Mark Pestronk
Mark Pestronk

Q: My family and I had planned a wonderful transatlantic cruise. Even though our flight was supposed to leave the U.S. in plenty of time to catch the ship in Europe, our flight got canceled, and we just missed the cruise ship's departure. Unlike most cruises, this one made no other stops on the way to the U.S., so we missed the entire cruise and could not get any refund of our $12,000. I understand that, unlike domestic U.S. flights, international flights are subject to a law that allows passengers to sue for delays. What law is that? How do we sue? Could we get awarded the price of the cruise? What about damages for loss of enjoyment of our vacation? What do you think our chances of winning are? Is there an equivalent remedy for domestic flights?

A: It is indeed possible to successfully sue for damages resulting from a delay of an international flight to or from the U.S. However, such suits are rare and difficult to win.

A treaty called the Convention for the Unification of Certain Rules for International Carriage by Air, which is known as the Montreal Convention, governs delays on international flights. The convention is enforceable here because the U.S. is a party and because the Constitution gives treaties the force of federal law.

Article 19 of the Convention states: "The carrier is liable for damage occasioned by delay in the carriage by air of passengers, baggage or cargo. Nevertheless, the carrier shall not be liable for damage occasioned by delay if it proves that it and its servants and agents took all measures that could reasonably be required to avoid the damage or that it was impossible for it or them to take such measures."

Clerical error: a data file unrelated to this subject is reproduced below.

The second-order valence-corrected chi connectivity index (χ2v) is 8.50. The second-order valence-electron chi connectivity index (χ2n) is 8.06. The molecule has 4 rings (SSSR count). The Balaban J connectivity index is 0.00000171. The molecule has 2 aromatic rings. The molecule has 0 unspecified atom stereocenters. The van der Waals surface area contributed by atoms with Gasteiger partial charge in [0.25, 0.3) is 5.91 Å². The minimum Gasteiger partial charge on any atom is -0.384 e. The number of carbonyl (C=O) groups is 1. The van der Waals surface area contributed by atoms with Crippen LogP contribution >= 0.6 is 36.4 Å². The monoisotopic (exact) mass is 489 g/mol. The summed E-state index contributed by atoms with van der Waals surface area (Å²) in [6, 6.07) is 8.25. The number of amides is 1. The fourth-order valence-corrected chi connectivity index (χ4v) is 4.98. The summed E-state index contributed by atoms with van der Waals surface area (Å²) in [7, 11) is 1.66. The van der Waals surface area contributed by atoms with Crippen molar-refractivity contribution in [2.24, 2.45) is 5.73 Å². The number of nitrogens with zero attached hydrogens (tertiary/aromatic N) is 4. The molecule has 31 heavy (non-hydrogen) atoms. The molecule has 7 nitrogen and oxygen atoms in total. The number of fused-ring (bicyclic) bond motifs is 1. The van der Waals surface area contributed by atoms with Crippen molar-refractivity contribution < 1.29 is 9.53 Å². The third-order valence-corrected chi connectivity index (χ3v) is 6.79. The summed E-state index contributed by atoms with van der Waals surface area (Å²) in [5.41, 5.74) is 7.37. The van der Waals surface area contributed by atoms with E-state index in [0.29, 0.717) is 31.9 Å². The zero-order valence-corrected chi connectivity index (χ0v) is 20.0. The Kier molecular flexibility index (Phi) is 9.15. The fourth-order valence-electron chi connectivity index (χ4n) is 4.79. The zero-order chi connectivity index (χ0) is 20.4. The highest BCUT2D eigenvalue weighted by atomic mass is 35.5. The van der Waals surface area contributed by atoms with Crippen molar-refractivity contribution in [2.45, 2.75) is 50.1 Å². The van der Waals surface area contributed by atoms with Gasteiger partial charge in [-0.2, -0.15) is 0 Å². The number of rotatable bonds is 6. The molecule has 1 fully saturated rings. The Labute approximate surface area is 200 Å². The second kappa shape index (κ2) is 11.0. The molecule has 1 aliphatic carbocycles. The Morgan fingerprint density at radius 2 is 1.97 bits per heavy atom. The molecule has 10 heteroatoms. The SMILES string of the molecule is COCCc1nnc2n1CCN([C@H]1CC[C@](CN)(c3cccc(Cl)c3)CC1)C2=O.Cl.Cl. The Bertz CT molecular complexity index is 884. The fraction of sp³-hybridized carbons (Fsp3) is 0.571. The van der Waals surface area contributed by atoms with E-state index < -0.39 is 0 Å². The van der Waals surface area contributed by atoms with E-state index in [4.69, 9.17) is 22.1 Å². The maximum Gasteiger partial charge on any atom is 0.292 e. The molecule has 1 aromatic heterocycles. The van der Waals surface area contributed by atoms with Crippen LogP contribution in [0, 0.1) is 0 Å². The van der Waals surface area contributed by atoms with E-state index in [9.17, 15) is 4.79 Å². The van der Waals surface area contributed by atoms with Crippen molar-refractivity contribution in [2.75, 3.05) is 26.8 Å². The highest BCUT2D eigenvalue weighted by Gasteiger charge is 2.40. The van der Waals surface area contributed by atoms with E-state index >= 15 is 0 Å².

At first reading, this looks like a very consumer-friendly law, but court precedents have limited its literal language in two ways. First, you can successfully sue only for economic damages, which means money that you spent or lost due to the delay. This rules out damages for things like stress and loss of enjoyment.

Second, courts have held that the phrase "took all measures that could reasonably be required to avoid the damage" doesn't literally mean that the airline must do absolutely everything it can do. Rather, it just means that, on the whole, it took measures reasonably available and reasonably calculated to prevent the subject loss.

Since most delays are caused by weather, air traffic control or unforeseen mechanical problems, the courts focus on what the carrier did to help the passenger. If what it did was reasonable, the carrier wins. Conversely, if the carrier did nothing to help the passenger get to his destination as promptly as possible, the plaintiff can win.

In your case, it looks like the carrier may have done nothing for you and offered you no compensation. Therefore, you have a reasonably good case to recover the price of the cruise plus the cost of the hotels and meals in Barcelona and even the cost of the flight home.

Unfortunately, almost all U.S. cases that have been reported have been dismissed, in whole or in part, mainly because the carrier provides evidence that it took some measure to avoid the delay and then did something to accommodate the passenger, and then the plaintiff cannot prove otherwise. I would have to rate your chance of winning as low.

For domestic flights with no international connections, there is no equivalent law, and each airline's contract of carrier states that flight schedules are not guaranteed.

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